Pending Bills Dealing with Syria and National Security

By Dan Cadman on November 24, 2015

At least three different bills are moving through Congress right now dealing with Syrians and national security. The approach taken by each of the bills is substantially different. Here are overviews and critiques of each.

The Syrian Refugee Verification and Safety Act, S.2284

This is the most straightforward bill, introduced by Senator David Vitter (R-La). It provides that no Syrian refugees will be admitted nor funds expended to that end, until the Secretaries of State and Homeland Security and the Directors of National Intelligence and Federal Bureau of Investigation (FBI) prepare enhanced plans and protocols, and certify them as adequate to the national security. The bill also requires the president to certify the plans in forwarding them to Congress, and provides that by joint resolution the Congress may reject the submission(s).

The best features of this bill are the practical impact of a time-out imposed by the time needed to develop plans for certification, and congressional ability to reject inadequate plans. The time-out seems particularly desirable in light of everything that has happened and been discovered in the wake of the Paris attacks. Nonetheless, the president has indicated he will veto any such bill since he is hell-bent on moving forward with refugee admissions, citing the 18- to 24-month vetting periods involved. He appears to conflate length of time with quality, where there can be little or none given the dearth of knowledge and resources to conduct the vetting.

The American Security Against Foreign Enemies Act of 2015, H.R.4038

This bill was introduced into the House by Rep. Michael McCaul (R-Texas), who is chairman of the House Homeland Security Committee. It has already passed the House, and awaits Senate action. The bill requires the FBI to conduct background investigations, and provides that no Syrian or Iraqi may be admitted as a refugee unless the Secretaries of State and Homeland Security, and the Directors of National Intelligence and the FBI certify to various congressional committees that the Syrian or Iraqi is not a threat to the national security. In other words, unlike the Vitter bill, it is not plans and protocols that are certified, but each individual alien. The bill has been criticized as simply adding a new bureaucratic layer to existing processes, but I'm unsure I fully agree. Potentially, it's a legislative poison pill, since senior officials at the level required should be extraordinarily loath to sign such a certification if they have any integrity at all (a question these days, I know). I don't think this is the best approach, but if it is to be the one – doubtful, since it likely will face presidential veto too – then there are some things that should be amended in the upper chamber to make it more airtight.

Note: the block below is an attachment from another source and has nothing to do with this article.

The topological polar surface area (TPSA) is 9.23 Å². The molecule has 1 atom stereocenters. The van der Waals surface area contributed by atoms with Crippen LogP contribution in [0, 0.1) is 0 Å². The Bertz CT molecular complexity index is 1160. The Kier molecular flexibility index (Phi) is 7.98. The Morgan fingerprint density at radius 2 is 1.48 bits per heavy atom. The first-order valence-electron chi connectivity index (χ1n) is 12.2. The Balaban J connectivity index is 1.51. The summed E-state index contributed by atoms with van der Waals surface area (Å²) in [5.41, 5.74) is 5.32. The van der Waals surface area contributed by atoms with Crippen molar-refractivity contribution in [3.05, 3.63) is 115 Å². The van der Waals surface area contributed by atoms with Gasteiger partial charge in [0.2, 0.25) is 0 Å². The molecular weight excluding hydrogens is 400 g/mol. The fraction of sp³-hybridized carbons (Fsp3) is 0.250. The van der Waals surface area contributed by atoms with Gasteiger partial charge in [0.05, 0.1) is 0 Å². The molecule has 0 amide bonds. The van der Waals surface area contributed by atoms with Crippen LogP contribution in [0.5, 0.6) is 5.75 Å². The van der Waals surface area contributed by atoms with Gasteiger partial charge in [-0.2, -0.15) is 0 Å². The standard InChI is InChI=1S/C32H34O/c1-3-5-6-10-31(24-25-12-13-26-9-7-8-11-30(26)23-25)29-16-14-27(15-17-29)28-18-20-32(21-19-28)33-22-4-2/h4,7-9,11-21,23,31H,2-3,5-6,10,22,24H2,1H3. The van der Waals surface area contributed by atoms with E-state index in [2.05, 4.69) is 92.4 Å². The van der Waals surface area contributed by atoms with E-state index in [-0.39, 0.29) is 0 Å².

1. No delegating certifications. If senior leaders think they can shove the certifications to underlings, and then pressure them to issue them, they will. It's the bureaucratic equivalent of leaving no fingerprints at the scene of the crime while being sure your compatriot's are everywhere to draw the eye away from you.
  2. No weasel words. The certification needs to be crystal clear: "I hereby certify that the following alien is not a threat to the national security." If, on the other hand, the designated officials can get away with "I certify that, to the best of my knowledge, and with the information presently available to me, blah blah blah," they will milk the certification of any and all meaning so that if the you-know-what hits the fan later, they can point to the multitude of qualifiers they used.